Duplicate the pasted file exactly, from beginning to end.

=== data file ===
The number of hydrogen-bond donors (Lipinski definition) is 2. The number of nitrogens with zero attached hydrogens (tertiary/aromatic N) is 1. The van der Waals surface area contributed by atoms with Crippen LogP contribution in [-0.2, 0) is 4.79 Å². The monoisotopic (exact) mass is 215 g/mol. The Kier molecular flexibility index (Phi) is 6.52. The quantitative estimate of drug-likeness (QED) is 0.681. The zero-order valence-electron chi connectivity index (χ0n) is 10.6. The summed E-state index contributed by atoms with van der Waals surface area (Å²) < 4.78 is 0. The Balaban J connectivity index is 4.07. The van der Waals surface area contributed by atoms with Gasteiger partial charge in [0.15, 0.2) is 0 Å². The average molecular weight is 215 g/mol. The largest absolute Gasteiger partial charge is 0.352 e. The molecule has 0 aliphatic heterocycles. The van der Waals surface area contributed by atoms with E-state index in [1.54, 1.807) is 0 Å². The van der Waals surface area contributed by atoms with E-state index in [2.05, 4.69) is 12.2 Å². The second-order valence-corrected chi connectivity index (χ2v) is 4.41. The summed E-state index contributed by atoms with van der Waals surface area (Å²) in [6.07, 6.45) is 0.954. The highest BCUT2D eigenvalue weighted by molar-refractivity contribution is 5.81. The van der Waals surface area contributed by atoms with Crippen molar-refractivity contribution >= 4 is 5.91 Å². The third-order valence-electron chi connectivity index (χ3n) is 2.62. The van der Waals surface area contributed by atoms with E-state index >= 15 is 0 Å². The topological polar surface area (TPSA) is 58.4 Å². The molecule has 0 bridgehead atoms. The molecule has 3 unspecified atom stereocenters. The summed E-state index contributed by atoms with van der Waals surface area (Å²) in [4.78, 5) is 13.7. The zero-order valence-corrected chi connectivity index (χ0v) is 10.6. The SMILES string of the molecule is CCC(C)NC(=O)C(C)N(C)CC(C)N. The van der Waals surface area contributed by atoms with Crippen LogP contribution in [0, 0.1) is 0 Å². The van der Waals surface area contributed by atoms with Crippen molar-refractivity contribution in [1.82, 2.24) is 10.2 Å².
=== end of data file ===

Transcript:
The number of hydrogen-bond donors (Lipinski definition) is 2. The number of nitrogens with zero attached hydrogens (tertiary/aromatic N) is 1. The van der Waals surface area contributed by atoms with Crippen LogP contribution in [-0.2, 0) is 4.79 Å². The monoisotopic (exact) mass is 215 g/mol. The Kier molecular flexibility index (Phi) is 6.52. The quantitative estimate of drug-likeness (QED) is 0.681. The zero-order valence-electron chi connectivity index (χ0n) is 10.6. The summed E-state index contributed by atoms with van der Waals surface area (Å²) < 4.78 is 0. The Balaban J connectivity index is 4.07. The van der Waals surface area contributed by atoms with Gasteiger partial charge in [0.15, 0.2) is 0 Å². The average molecular weight is 215 g/mol. The largest absolute Gasteiger partial charge is 0.352 e. The molecule has 0 aliphatic heterocycles. The van der Waals surface area contributed by atoms with E-state index in [1.54, 1.807) is 0 Å². The van der Waals surface area contributed by atoms with E-state index in [2.05, 4.69) is 12.2 Å². The second-order valence-corrected chi connectivity index (χ2v) is 4.41. The summed E-state index contributed by atoms with van der Waals surface area (Å²) in [6.07, 6.45) is 0.954. The highest BCUT2D eigenvalue weighted by molar-refractivity contribution is 5.81. The van der Waals surface area contributed by atoms with Crippen molar-refractivity contribution >= 4 is 5.91 Å². The third-order valence-electron chi connectivity index (χ3n) is 2.62. The van der Waals surface area contributed by atoms with E-state index >= 15 is 0 Å². The topological polar surface area (TPSA) is 58.4 Å². The molecule has 0 bridgehead atoms. The molecule has 3 unspecified atom stereocenters. The summed E-state index contributed by atoms with van der Waals surface area (Å²) in [4.78, 5) is 13.7. The zero-order valence-corrected chi connectivity index (χ0v) is 10.6. The SMILES string of the molecule is CCC(C)NC(=O)C(C)N(C)CC(C)N. The van der Waals surface area contributed by atoms with Crippen LogP contribution in [0, 0.1) is 0 Å². The van der Waals surface area contributed by atoms with Crippen molar-refractivity contribution in [1.82, 2.24) is 10.2 Å².